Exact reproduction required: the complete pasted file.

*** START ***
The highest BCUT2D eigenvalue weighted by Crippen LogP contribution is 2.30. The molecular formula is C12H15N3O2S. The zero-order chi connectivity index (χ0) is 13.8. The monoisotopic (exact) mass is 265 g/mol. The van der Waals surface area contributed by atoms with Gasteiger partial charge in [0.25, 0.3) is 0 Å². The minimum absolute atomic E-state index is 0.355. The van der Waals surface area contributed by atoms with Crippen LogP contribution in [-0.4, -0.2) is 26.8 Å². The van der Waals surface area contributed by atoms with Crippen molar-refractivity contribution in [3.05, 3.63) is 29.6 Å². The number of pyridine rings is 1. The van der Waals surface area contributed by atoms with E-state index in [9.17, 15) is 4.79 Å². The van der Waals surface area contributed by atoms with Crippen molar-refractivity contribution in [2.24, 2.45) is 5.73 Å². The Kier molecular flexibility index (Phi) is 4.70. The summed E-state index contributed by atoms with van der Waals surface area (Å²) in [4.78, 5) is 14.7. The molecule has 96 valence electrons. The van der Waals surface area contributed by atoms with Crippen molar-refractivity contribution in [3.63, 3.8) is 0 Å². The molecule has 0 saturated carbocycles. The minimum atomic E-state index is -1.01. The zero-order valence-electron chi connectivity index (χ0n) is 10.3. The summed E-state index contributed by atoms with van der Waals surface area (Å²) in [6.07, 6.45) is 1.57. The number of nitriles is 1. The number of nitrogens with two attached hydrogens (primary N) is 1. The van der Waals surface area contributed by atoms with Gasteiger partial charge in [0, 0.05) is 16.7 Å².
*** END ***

The highest BCUT2D eigenvalue weighted by Crippen LogP contribution is 2.30. The molecular formula is C12H15N3O2S. The zero-order chi connectivity index (χ0) is 13.8. The monoisotopic (exact) mass is 265 g/mol. The van der Waals surface area contributed by atoms with Gasteiger partial charge in [0.25, 0.3) is 0 Å². The minimum absolute atomic E-state index is 0.355. The van der Waals surface area contributed by atoms with Crippen LogP contribution in [-0.4, -0.2) is 26.8 Å². The van der Waals surface area contributed by atoms with Crippen molar-refractivity contribution in [3.05, 3.63) is 29.6 Å². The number of pyridine rings is 1. The van der Waals surface area contributed by atoms with E-state index in [9.17, 15) is 4.79 Å². The van der Waals surface area contributed by atoms with Crippen molar-refractivity contribution in [2.24, 2.45) is 5.73 Å². The Kier molecular flexibility index (Phi) is 4.70. The summed E-state index contributed by atoms with van der Waals surface area (Å²) in [4.78, 5) is 14.7. The molecule has 96 valence electrons. The van der Waals surface area contributed by atoms with Crippen molar-refractivity contribution in [3.63, 3.8) is 0 Å². The molecule has 0 saturated carbocycles. The minimum atomic E-state index is -1.01. The zero-order valence-electron chi connectivity index (χ0n) is 10.3. The summed E-state index contributed by atoms with van der Waals surface area (Å²) in [6.07, 6.45) is 1.57. The number of nitriles is 1. The number of nitrogens with two attached hydrogens (primary N) is 1. The van der Waals surface area contributed by atoms with Gasteiger partial charge in [0, 0.05) is 16.7 Å².